# If the earth is one big magnet, why there is not current induced in our selfs?

1. Jun 9, 2008

### Physicsissuef

if the earth is one big magnet, why there is not current induced in our selfs? I mean, why there is not electromagnetic induction in the human body?

2. Jun 9, 2008

### Staff: Mentor

Have you checked? I bet there is some induction, just the current is very low.

3. Jun 9, 2008

### HallsofIvy

Staff Emeritus
How strong is that "big magnet"?

4. Jun 9, 2008

### Alfi

If you have a volt meter handy, put it on the mv scale and grab the probes in each hand.

I run about 80mv on an ungrounded surface.

5. Jun 9, 2008

### maverick_starstrider

Actually if you have an oscilliscope hand you might want to test the current across your body. I think you'll find that there's either a 50 or 60Hz AC current (probably in the milliVolt range) passing through your body at all times. This comes from the various power outlets in the room around you. You have to remember that the resistance of skin is quite high

6. Jun 9, 2008

### Creator

human body 'battery'

Yes, good point; I've measured that too....but that's not caused by induction from earth's field; it is simply a fact that different locations in our human bodies are at different potentials; i.e., our bodies act like a weak 'battery'. If I'm not mistaken, there have even been electronic devices that are designed to run off that potential difference.

Creator

Last edited: Jun 9, 2008
7. Jun 9, 2008

### Creator

Why is there not a current induced in our bodies?
Very simple....there must be a time variation in the magnetic field to produce an induced EMF.
At any particular location on earth the B field is constant in time (to good approx.)....if it were not so then every piece of wire (and metal) on the planet would contain an induced EMF!

Creator

P.S. Having said that you should be aware that just about any ferromagnetic material, due to its position in the earth's magnetic field, DOES acquire a slight magnetic N - S polarity. It gives the Navy's Submarine Dept. fits. Break out your compass and check it out on iron objects that have been sitting around long enough to 'acquire' magnetization from earth's fields.
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Last edited: Jun 9, 2008
8. Jun 9, 2008

### rohanprabhu

no.. to produce an induced EMF in a body, there must be a time variation in the magnetic flux, which can be brought about by a time variation in either the area of the body through which the magnetic field permeates or the magnetic field or both, not necessarily the magnetic field alone.

even though the magnetic field is constant at any point on the earth [as you said, to a good approximation], the value of $dA / dt$ can be very high. However, as has been mentioned earlier, combined with the very weak magnetic field at the surface of the earth alongwith the high resistance of the human body, the current constituted in our bodies is extremely small.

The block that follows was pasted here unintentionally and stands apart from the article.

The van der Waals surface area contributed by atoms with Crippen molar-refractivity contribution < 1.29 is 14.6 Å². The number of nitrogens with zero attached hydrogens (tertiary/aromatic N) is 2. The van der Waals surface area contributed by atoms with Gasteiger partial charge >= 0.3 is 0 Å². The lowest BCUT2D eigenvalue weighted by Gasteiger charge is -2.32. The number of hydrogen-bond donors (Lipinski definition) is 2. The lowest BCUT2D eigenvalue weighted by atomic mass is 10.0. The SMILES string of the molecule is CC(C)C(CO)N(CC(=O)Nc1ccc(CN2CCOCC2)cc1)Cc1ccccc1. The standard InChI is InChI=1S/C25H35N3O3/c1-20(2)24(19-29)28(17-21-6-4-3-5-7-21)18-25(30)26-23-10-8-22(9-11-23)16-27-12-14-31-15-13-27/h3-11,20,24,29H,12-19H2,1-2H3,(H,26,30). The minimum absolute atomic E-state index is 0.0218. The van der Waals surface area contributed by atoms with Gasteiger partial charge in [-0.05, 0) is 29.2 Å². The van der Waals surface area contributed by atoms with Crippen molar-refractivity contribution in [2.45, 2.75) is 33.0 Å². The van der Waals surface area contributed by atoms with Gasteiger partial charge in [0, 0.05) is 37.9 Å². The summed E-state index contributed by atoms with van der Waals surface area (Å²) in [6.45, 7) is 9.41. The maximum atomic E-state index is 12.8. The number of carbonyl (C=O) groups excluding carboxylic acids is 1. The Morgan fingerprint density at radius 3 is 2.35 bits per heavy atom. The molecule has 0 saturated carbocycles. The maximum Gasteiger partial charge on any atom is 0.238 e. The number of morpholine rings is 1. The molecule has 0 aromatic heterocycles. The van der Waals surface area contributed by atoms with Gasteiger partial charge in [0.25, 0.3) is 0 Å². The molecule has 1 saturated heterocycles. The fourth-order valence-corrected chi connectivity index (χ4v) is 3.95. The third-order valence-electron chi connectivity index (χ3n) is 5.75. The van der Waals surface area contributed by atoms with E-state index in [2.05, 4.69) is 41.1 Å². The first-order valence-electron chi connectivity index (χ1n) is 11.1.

9. Jun 9, 2008

### Physicsissuef

Ok, I will conclude, that there is some very low current, while we are moving, since the magnetic field is constant. So to have EM induction either we should move and the magnet should be constant or the magnet should move and we will stay, am I right?

10. Jun 10, 2008

### Creator

Not exactly...
Let me be more precise so the nit-pickers don't start on me.

The field at any point on earth is constant....so standing still (which is what you originally seemed to ask) there would be NO EMF.
Moving in a constant magnetic field will not necessarily produced the EMF either.....you must be moving in such a way that the B flux (through your body) changes .....(as Rohan has said).
Staying at one location this would generally require you to be spinning, (which I don't think you had in mind).

If you are moving linearly, you would have to go through areas of different B field strength....to get an EMF.

... makes sense?

..

Last edited: Jun 10, 2008
11. Jun 10, 2008

### Staff: Mentor

[nitpicking]Earth magnetic field is not constant[/nitpicking]. So even standing still doesn't guarantee you are induced current free

12. Jun 10, 2008

### Andy Resnick

Why hasn't anyone done a simple calculation?

http://en.wikipedia.org/wiki/Induced_current

Estimating the Earth's field at 50 mictoTesla, a 6 foot tall person moving at 5 mph generates 0.000204 Volts. Given a resisivity of saline (69 Ohm*cm), I get an induced current of 15 nA, which is measurable.

13. Jun 10, 2008

### Physicsissuef

Yes, that's correct. Also thanks for the calculation, I'll have it in mind.

14. Jun 10, 2008

### TVP45

You might look at the magnetization of ships to give you some idea of how this works with large, good conductors moving at fairly high speeds.